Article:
Friday,
28 April 2017
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Week’s milestones. Resonant Nasirov, two major holidays, and restless Samopomich

Taking into custody of Roman Nasirov had no considerable impact on Ukrainian politicians. Ukraine this week was balancing between the International Women's Day and Taras Shevchenko’s birthday. Samopomich continues to study the mechanisms of Ukrainian politics.

Photo from UNIAN
Photo from UNIAN

After a long battle between Ukrainian fiscal chief Roman Nasirov’s defense team and the prosecution in Solomensky district court in Kyiv, accompanied by a rally of concerned citizens, the dismissed official was taken to a detention center to remain under custody pending trial. Meanwhile, it took little to no time for the investigative journalists to reveal that Nasirov’s successor, Myroslav Prodan, had a posh Lexus registered on his mother, while some media outlets started spinning loads of pieces in support of the arrested Nasirov. Legislators supportive of NABU seem to more interested in the creation of the Anti-Corruption Court than in updating the Code of Criminal Procedure, as its immense flaws have already become a talk of the town. Non-parliamentary politicians take each opportunity to remind of their existence: former Odesa governor Mikheil Saakashvili reported on the alleged media instructions from Presidential Administration regarding himself – the move anything but unique for any sort of politician.

It is interesting that the most high profile arrest of a Ukrainian official in recent years has left the MPs practically indifferent. The number of those urging to prosecute Nasirov and those who have publicly stood up for him does not exceed the statistical error of the total number of MPs. This fact perfectly illustrates the effectiveness of the current composition of the Verkhovna Rada. At the end of last week, the deputies finally managed to discuss the provisions of the IMF cooperation memorandum. As reported earlier, the Fund requires reforming the pension and banking systems, and consistent efforts to introduce farmland turnover.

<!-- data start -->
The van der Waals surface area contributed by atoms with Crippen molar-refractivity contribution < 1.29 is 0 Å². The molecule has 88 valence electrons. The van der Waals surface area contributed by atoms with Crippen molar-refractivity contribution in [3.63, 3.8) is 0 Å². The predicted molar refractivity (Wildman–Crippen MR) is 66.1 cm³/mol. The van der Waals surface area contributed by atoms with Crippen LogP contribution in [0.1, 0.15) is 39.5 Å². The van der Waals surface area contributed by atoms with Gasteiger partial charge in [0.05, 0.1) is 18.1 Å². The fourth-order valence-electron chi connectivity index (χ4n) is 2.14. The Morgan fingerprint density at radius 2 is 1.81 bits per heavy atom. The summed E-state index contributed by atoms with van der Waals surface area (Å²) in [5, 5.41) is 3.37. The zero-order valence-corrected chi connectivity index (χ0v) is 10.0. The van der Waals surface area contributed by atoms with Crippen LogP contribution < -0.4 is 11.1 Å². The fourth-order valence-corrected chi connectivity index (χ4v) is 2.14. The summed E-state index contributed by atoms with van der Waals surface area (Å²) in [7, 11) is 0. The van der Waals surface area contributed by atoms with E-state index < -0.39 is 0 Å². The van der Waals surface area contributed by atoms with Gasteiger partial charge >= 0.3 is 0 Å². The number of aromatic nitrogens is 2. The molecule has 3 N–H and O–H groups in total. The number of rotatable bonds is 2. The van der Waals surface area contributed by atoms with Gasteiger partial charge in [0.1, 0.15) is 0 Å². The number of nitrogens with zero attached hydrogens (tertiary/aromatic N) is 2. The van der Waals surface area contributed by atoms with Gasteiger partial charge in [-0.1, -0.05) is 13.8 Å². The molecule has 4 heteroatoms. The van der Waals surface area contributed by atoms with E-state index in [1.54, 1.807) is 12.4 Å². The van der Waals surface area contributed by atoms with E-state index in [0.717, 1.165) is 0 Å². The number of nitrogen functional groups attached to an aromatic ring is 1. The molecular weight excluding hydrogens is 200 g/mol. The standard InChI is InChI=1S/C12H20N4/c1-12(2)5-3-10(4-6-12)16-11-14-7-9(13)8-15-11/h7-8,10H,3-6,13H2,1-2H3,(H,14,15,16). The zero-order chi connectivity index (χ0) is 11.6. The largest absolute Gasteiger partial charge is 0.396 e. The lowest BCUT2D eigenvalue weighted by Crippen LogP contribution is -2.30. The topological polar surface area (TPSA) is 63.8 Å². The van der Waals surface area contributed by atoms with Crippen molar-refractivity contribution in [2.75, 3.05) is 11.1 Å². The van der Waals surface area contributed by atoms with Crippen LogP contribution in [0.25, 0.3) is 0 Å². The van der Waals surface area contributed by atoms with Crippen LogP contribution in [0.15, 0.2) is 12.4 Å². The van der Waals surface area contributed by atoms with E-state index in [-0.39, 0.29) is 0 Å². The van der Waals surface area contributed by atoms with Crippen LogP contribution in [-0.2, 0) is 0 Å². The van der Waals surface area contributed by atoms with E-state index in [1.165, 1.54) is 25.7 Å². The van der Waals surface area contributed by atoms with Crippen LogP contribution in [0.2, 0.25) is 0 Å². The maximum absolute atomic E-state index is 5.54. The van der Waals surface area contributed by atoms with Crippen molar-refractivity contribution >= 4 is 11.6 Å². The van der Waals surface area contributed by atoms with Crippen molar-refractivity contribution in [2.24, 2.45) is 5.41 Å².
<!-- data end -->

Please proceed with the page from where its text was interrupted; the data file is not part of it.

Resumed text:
Yulia Tymoshenko speaking with TSN news service tried to answer the questions accumulated among the voters to one of the leaders of the presidential rating. Batkivshchyna leader traditionally posed as a sinless politician who turned out to be in opposition only by a strange whim of fate and as a result of enemy machinations.

Last week, Ukraine balanced the International Women's Day and Taras Shevchenko's birthday, which has not yet become a state holiday. Presenting the winners of the Shevchenko Prize in literature, Petro Poroshenko stressed that Ukraine was going through the most difficult period in its history. His words about the need to mobilize efforts may be superfluous as millions of Ukrainians do a lot to bring closer the victory in the country’s confrontation with Russia, and it is a great pity that politicians often do not look like leaders, but rather like extras.

PM Volodymyr Groysman last week visited his home city of Vinnytsia, announcing the nearest governmental initiatives in healthcare. As the government is preparing a yearly report, it's easy to guess that the Cabinet's steps this month will be aimed at successfully passing its parliamentary exam. Among government’s achievements is definitely a successful passing of a second consecutive heating season without Russian gas supplies. The prime minister took an opportunity to criticize the activists of the so-called trade blockade of Donbas, which has so far been publicly supported by Samopomich party. Although, this support seems to be compulsory rather than voluntary.

Its leader, Mayor of Lviv Andriy Sadoviy said he had had a difficult conversation with Petro Poroshenko and Interior Minister Arsen Avakov in Kyiv. During the party convention held in the country’s capital, Sadoviy urged the evacuation of Ukrainian citizens from the temporarily occupied areas of Donbas (those who do not want to live under occupation), stop trade with the enemy, and call the war a war. Obviously, many of Ukrainians share his position, but why hadn’t anyone told the promising politician that in the conditions of war it would be at least short-sighted to restrict imports of strategic resources to the country… But that’s what essentially his party is actively doing.

Yevgeny Magda

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